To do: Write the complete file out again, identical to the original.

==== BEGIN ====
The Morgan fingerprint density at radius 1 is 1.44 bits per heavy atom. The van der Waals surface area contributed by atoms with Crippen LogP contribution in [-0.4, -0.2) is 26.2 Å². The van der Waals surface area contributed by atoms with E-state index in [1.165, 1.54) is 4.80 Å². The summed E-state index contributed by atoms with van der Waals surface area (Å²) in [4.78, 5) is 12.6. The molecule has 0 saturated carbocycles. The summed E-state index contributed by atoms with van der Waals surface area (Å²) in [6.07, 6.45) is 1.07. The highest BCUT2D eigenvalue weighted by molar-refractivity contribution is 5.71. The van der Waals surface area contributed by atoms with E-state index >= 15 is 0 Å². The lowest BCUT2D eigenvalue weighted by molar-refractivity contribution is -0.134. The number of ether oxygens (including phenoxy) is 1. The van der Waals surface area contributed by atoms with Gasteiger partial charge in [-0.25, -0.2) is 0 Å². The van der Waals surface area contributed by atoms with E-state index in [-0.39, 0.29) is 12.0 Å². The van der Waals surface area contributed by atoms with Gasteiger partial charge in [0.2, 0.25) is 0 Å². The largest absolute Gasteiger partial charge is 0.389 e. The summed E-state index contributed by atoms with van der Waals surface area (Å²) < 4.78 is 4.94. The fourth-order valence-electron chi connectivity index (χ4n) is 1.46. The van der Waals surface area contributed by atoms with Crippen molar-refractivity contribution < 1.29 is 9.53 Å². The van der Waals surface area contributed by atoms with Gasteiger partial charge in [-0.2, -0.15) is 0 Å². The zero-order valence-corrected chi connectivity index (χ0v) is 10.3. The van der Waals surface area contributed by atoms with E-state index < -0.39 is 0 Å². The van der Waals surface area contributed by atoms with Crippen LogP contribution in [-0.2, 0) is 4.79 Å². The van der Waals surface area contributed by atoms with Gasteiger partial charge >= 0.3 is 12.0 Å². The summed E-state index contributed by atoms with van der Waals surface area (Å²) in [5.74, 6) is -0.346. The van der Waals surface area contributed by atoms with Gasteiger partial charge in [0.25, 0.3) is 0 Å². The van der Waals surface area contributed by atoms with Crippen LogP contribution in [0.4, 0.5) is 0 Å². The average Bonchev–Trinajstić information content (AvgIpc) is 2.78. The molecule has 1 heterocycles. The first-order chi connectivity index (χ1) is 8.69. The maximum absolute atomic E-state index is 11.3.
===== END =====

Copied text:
The Morgan fingerprint density at radius 1 is 1.44 bits per heavy atom. The van der Waals surface area contributed by atoms with Crippen LogP contribution in [-0.4, -0.2) is 26.2 Å². The van der Waals surface area contributed by atoms with E-state index in [1.165, 1.54) is 4.80 Å². The summed E-state index contributed by atoms with van der Waals surface area (Å²) in [4.78, 5) is 12.6. The molecule has 0 saturated carbocycles. The summed E-state index contributed by atoms with van der Waals surface area (Å²) in [6.07, 6.45) is 1.07. The highest BCUT2D eigenvalue weighted by molar-refractivity contribution is 5.71. The van der Waals surface area contributed by atoms with E-state index >= 15 is 0 Å². The lowest BCUT2D eigenvalue weighted by molar-refractivity contribution is -0.134. The number of ether oxygens (including phenoxy) is 1. The van der Waals surface area contributed by atoms with Gasteiger partial charge in [-0.25, -0.2) is 0 Å². The van der Waals surface area contributed by atoms with E-state index in [-0.39, 0.29) is 12.0 Å². The van der Waals surface area contributed by atoms with Gasteiger partial charge in [0.2, 0.25) is 0 Å². The largest absolute Gasteiger partial charge is 0.389 e. The summed E-state index contributed by atoms with van der Waals surface area (Å²) < 4.78 is 4.94. The fourth-order valence-electron chi connectivity index (χ4n) is 1.46. The van der Waals surface area contributed by atoms with Crippen molar-refractivity contribution < 1.29 is 9.53 Å². The van der Waals surface area contributed by atoms with Gasteiger partial charge in [-0.2, -0.15) is 0 Å². The zero-order valence-corrected chi connectivity index (χ0v) is 10.3. The van der Waals surface area contributed by atoms with E-state index < -0.39 is 0 Å². The van der Waals surface area contributed by atoms with Crippen LogP contribution in [-0.2, 0) is 4.79 Å². The van der Waals surface area contributed by atoms with Gasteiger partial charge >= 0.3 is 12.0 Å². The summed E-state index contributed by atoms with van der Waals surface area (Å²) in [5.74, 6) is -0.346. The van der Waals surface area contributed by atoms with Gasteiger partial charge in [0.25, 0.3) is 0 Å². The van der Waals surface area contributed by atoms with Crippen LogP contribution in [0.4, 0.5) is 0 Å². The average Bonchev–Trinajstić information content (AvgIpc) is 2.78. The molecule has 1 heterocycles. The first-order chi connectivity index (χ1) is 8.69. The maximum absolute atomic E-state index is 11.3.